Wondering what Eastern Europe will blame its economic weakness on? No, not sanctions... but perhaps the second coming of Noah might slow things down a little. The overall death toll in the worst flooding in the Balkans has risen to at least 47 people. The images have to be seen to be believed.
Bosnia said Monday it was witnessing "the biggest exodus" since the 1990s war after the worst floods in a century inundated huge swathes of the Balkans, killing at least 47 people.
Muddy waters from the Sava River have submerged houses, churches, mosques and roads in Bosnia, Serbia and Croatia after record rainfall last week wreaked havoc across the region.
There were fears that dead bodies and animal carcasses could lead to disease outbreaks, while officials warned that 120,000 unexploded mines from the conflicts of the 1990s could be dislodged.
"More than 100,000 people" have been evacuated in Bosnia alone, said Stanko Sliskovic of Bosnia's emergency services, with tens of thousands more displaced in neighbouring countries.
"This is the biggest exodus since the end of the 1992-1995 war," he told AFP.
Dozens of towns and villages have been cut off and over 2,000 landslides already reported, with water levels expected to continue rising in the coming days.
In Kosova, a hamlet between the northwestern Bosnian towns of Doboj and Maglaj which was badly hit by flooding, people's homes were almost visibly moving as the loose terrain shifted.
Around 20 homes "have slid down 30 metres (yards) since yesterday. They will not exist tomorrow," a rescue worker said.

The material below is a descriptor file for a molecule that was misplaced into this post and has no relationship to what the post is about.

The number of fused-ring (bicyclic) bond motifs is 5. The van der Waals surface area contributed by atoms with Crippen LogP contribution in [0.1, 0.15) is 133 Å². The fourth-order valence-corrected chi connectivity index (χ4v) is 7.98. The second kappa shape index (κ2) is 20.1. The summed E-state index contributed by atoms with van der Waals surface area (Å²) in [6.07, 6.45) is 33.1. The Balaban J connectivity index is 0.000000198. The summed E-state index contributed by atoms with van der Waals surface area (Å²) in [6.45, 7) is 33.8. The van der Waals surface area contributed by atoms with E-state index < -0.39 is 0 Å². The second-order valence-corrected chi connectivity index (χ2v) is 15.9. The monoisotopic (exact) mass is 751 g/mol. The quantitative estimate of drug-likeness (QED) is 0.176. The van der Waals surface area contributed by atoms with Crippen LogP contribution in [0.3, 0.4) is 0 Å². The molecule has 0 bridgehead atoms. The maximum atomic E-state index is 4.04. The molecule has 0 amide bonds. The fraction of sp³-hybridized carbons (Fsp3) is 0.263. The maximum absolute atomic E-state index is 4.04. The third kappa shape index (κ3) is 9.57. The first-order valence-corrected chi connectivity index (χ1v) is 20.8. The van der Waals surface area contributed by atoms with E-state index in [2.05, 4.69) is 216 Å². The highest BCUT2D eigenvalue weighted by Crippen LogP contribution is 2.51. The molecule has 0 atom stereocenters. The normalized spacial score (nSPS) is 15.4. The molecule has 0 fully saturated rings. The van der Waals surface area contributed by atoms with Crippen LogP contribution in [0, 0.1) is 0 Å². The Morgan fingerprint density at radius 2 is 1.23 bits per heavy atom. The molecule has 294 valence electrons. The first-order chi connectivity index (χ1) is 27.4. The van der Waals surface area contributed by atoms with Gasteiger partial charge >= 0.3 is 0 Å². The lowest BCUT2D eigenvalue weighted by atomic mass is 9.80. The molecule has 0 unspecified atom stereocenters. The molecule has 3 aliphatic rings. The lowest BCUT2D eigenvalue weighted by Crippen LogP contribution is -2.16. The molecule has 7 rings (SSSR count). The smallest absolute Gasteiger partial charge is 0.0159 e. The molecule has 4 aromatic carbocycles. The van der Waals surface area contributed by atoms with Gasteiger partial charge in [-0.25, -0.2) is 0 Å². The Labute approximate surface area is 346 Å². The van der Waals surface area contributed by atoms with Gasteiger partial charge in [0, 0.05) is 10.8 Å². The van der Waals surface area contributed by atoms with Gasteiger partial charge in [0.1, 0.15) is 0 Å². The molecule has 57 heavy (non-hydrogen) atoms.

Bosnian Foreign Minister Zlatko Lagumdzija said more than a quarter of the country's population of 3.8 million "has been affected by the floods" after the heaviest rainfalls on record began last week.
"Right now, more than one million people have no water," he said.
In Serbia, some 600,000 of its 7.2 million inhabitants were affected by "severe floods following the heaviest rains the Balkans have witnessed in 120 years," the UN's World Food Programme said in a statement.
"This is Armageddon, I can't describe it otherwise," Nedeljko Brankovic told AFP from Krupanj, a town in the southwestern Serbia. "Houses are literally washed away and landslides are everywhere."
The death toll from the floods rose to 47 Monday after two new victims were found overnight in a village near the western Serbian town of Sabac.
Neighbouring Croatia has also evacuated thousands of people from along the river Sava.
Rescuers told of wrenching scenes as they finally reached cut-off villages, with dozens of people huddling on top of the tallest houses with no water or food.
"It was like a tsunami," said Suad Garanovic, resident of the Bosnian village of Topcic Polje, as he looked over his house, now drowned in mud.
"This is the second time I've fled my house. The first time was during the war. Now, just like then, I've lost everything," said Nihad Smajlovic in a nearby hamlet.